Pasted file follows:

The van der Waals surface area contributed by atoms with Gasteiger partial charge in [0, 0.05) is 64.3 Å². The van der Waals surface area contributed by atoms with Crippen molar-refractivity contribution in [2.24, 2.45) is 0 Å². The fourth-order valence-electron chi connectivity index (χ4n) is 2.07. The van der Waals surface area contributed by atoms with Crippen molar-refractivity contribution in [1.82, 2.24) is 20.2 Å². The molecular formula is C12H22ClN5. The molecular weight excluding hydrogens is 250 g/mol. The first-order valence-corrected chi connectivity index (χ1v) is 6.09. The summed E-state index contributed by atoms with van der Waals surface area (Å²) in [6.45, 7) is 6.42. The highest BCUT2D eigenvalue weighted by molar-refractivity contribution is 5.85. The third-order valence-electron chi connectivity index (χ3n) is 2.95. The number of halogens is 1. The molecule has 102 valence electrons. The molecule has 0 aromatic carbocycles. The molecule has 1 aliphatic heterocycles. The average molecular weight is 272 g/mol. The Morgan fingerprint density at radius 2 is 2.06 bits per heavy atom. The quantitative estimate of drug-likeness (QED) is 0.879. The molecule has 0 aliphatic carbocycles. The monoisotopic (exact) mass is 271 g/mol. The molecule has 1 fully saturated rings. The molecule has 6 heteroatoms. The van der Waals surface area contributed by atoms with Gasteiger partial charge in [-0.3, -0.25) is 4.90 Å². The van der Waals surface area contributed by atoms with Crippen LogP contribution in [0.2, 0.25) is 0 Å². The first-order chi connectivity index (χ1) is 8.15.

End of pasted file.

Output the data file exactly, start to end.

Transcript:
The van der Waals surface area contributed by atoms with Gasteiger partial charge in [0, 0.05) is 64.3 Å². The van der Waals surface area contributed by atoms with Crippen molar-refractivity contribution in [2.24, 2.45) is 0 Å². The fourth-order valence-electron chi connectivity index (χ4n) is 2.07. The van der Waals surface area contributed by atoms with Crippen molar-refractivity contribution in [1.82, 2.24) is 20.2 Å². The molecular formula is C12H22ClN5. The molecular weight excluding hydrogens is 250 g/mol. The first-order valence-corrected chi connectivity index (χ1v) is 6.09. The summed E-state index contributed by atoms with van der Waals surface area (Å²) in [6.45, 7) is 6.42. The highest BCUT2D eigenvalue weighted by molar-refractivity contribution is 5.85. The third-order valence-electron chi connectivity index (χ3n) is 2.95. The number of halogens is 1. The molecule has 102 valence electrons. The molecule has 0 aromatic carbocycles. The molecule has 1 aliphatic heterocycles. The average molecular weight is 272 g/mol. The Morgan fingerprint density at radius 2 is 2.06 bits per heavy atom. The quantitative estimate of drug-likeness (QED) is 0.879. The molecule has 0 aliphatic carbocycles. The monoisotopic (exact) mass is 271 g/mol. The molecule has 1 fully saturated rings. The molecule has 6 heteroatoms. The van der Waals surface area contributed by atoms with Gasteiger partial charge in [-0.3, -0.25) is 4.90 Å². The van der Waals surface area contributed by atoms with Crippen LogP contribution in [0.2, 0.25) is 0 Å². The first-order chi connectivity index (χ1) is 8.15.